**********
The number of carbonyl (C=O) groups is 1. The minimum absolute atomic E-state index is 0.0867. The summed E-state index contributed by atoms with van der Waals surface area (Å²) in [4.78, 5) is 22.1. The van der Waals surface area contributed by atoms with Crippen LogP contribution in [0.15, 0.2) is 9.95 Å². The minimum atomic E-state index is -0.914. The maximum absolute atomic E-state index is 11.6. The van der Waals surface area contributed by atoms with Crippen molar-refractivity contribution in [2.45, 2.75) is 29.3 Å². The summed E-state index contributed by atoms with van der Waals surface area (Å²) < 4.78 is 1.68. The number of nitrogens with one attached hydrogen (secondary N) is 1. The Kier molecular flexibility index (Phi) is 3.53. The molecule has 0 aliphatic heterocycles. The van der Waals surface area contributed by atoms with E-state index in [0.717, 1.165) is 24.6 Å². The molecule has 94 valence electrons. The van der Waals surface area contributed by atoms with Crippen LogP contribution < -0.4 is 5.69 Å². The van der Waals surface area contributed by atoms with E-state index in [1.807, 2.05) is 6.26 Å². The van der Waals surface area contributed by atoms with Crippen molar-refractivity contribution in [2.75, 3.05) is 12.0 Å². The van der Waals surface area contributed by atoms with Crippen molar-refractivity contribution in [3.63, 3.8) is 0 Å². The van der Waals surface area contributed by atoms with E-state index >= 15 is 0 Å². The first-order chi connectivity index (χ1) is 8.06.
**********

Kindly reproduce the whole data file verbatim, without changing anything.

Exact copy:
The number of carbonyl (C=O) groups is 1. The minimum absolute atomic E-state index is 0.0867. The summed E-state index contributed by atoms with van der Waals surface area (Å²) in [4.78, 5) is 22.1. The van der Waals surface area contributed by atoms with Crippen LogP contribution in [0.15, 0.2) is 9.95 Å². The minimum atomic E-state index is -0.914. The maximum absolute atomic E-state index is 11.6. The van der Waals surface area contributed by atoms with Crippen molar-refractivity contribution in [2.45, 2.75) is 29.3 Å². The summed E-state index contributed by atoms with van der Waals surface area (Å²) < 4.78 is 1.68. The number of nitrogens with one attached hydrogen (secondary N) is 1. The Kier molecular flexibility index (Phi) is 3.53. The molecule has 0 aliphatic heterocycles. The van der Waals surface area contributed by atoms with E-state index in [0.717, 1.165) is 24.6 Å². The molecule has 94 valence electrons. The van der Waals surface area contributed by atoms with Crippen LogP contribution < -0.4 is 5.69 Å². The van der Waals surface area contributed by atoms with E-state index in [1.807, 2.05) is 6.26 Å². The van der Waals surface area contributed by atoms with Crippen molar-refractivity contribution in [2.75, 3.05) is 12.0 Å². The van der Waals surface area contributed by atoms with Crippen molar-refractivity contribution in [3.63, 3.8) is 0 Å². The van der Waals surface area contributed by atoms with E-state index >= 15 is 0 Å². The first-order chi connectivity index (χ1) is 8.06.